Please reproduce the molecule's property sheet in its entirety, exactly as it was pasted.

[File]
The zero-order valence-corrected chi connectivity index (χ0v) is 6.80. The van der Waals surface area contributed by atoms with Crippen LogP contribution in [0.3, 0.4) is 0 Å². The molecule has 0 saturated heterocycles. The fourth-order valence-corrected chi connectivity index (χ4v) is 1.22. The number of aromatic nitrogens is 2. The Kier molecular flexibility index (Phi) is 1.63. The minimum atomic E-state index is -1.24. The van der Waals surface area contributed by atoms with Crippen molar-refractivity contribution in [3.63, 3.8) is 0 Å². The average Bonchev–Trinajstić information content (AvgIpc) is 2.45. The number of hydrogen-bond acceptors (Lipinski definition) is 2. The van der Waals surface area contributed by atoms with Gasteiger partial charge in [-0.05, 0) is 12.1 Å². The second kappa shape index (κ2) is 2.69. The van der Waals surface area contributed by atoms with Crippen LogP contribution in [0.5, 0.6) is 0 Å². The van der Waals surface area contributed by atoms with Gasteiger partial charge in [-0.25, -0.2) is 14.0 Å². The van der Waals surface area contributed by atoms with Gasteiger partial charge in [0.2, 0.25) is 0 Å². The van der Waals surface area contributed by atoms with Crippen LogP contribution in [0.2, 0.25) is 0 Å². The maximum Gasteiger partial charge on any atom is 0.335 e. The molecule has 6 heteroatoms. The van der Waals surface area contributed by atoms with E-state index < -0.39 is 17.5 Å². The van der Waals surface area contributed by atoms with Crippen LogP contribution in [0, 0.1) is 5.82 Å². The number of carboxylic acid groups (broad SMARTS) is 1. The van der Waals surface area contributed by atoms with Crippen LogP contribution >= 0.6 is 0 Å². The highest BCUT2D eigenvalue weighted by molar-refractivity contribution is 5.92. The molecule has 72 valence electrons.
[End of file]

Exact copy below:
The zero-order valence-corrected chi connectivity index (χ0v) is 6.80. The van der Waals surface area contributed by atoms with Crippen LogP contribution in [0.3, 0.4) is 0 Å². The molecule has 0 saturated heterocycles. The fourth-order valence-corrected chi connectivity index (χ4v) is 1.22. The number of aromatic nitrogens is 2. The Kier molecular flexibility index (Phi) is 1.63. The minimum atomic E-state index is -1.24. The van der Waals surface area contributed by atoms with Crippen molar-refractivity contribution in [3.63, 3.8) is 0 Å². The average Bonchev–Trinajstić information content (AvgIpc) is 2.45. The number of hydrogen-bond acceptors (Lipinski definition) is 2. The van der Waals surface area contributed by atoms with Gasteiger partial charge in [-0.05, 0) is 12.1 Å². The second kappa shape index (κ2) is 2.69. The van der Waals surface area contributed by atoms with Crippen LogP contribution in [0.5, 0.6) is 0 Å². The van der Waals surface area contributed by atoms with Gasteiger partial charge in [-0.25, -0.2) is 14.0 Å². The van der Waals surface area contributed by atoms with Gasteiger partial charge in [0.2, 0.25) is 0 Å². The van der Waals surface area contributed by atoms with Crippen LogP contribution in [0.2, 0.25) is 0 Å². The maximum Gasteiger partial charge on any atom is 0.335 e. The molecule has 6 heteroatoms. The van der Waals surface area contributed by atoms with E-state index < -0.39 is 17.5 Å². The van der Waals surface area contributed by atoms with Crippen LogP contribution in [0, 0.1) is 5.82 Å². The number of carboxylic acid groups (broad SMARTS) is 1. The van der Waals surface area contributed by atoms with Crippen LogP contribution >= 0.6 is 0 Å². The highest BCUT2D eigenvalue weighted by molar-refractivity contribution is 5.92. The molecule has 72 valence electrons.